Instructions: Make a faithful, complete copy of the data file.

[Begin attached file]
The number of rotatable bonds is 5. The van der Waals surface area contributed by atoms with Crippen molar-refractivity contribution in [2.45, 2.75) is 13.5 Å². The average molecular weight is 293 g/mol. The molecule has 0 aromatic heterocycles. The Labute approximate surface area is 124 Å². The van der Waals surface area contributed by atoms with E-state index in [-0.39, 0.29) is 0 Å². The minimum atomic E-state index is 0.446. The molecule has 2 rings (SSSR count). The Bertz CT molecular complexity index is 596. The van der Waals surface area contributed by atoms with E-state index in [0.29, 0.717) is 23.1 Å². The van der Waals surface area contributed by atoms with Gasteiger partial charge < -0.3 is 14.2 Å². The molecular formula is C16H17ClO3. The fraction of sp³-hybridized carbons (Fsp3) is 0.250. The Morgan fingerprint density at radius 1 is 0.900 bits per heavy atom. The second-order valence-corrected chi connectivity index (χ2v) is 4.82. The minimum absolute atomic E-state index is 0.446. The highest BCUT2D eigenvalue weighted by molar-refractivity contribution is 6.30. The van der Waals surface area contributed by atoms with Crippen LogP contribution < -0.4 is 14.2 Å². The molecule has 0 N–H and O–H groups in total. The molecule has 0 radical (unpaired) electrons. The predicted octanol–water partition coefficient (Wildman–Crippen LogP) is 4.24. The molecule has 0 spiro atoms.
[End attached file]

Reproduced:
The number of rotatable bonds is 5. The van der Waals surface area contributed by atoms with Crippen molar-refractivity contribution in [2.45, 2.75) is 13.5 Å². The average molecular weight is 293 g/mol. The molecule has 0 aromatic heterocycles. The Labute approximate surface area is 124 Å². The van der Waals surface area contributed by atoms with E-state index in [-0.39, 0.29) is 0 Å². The minimum atomic E-state index is 0.446. The molecule has 2 rings (SSSR count). The Bertz CT molecular complexity index is 596. The van der Waals surface area contributed by atoms with E-state index in [0.29, 0.717) is 23.1 Å². The van der Waals surface area contributed by atoms with Gasteiger partial charge < -0.3 is 14.2 Å². The molecular formula is C16H17ClO3. The fraction of sp³-hybridized carbons (Fsp3) is 0.250. The Morgan fingerprint density at radius 1 is 0.900 bits per heavy atom. The second-order valence-corrected chi connectivity index (χ2v) is 4.82. The minimum absolute atomic E-state index is 0.446. The highest BCUT2D eigenvalue weighted by molar-refractivity contribution is 6.30. The van der Waals surface area contributed by atoms with Crippen LogP contribution < -0.4 is 14.2 Å². The molecule has 0 N–H and O–H groups in total. The molecule has 0 radical (unpaired) electrons. The predicted octanol–water partition coefficient (Wildman–Crippen LogP) is 4.24. The molecule has 0 spiro atoms.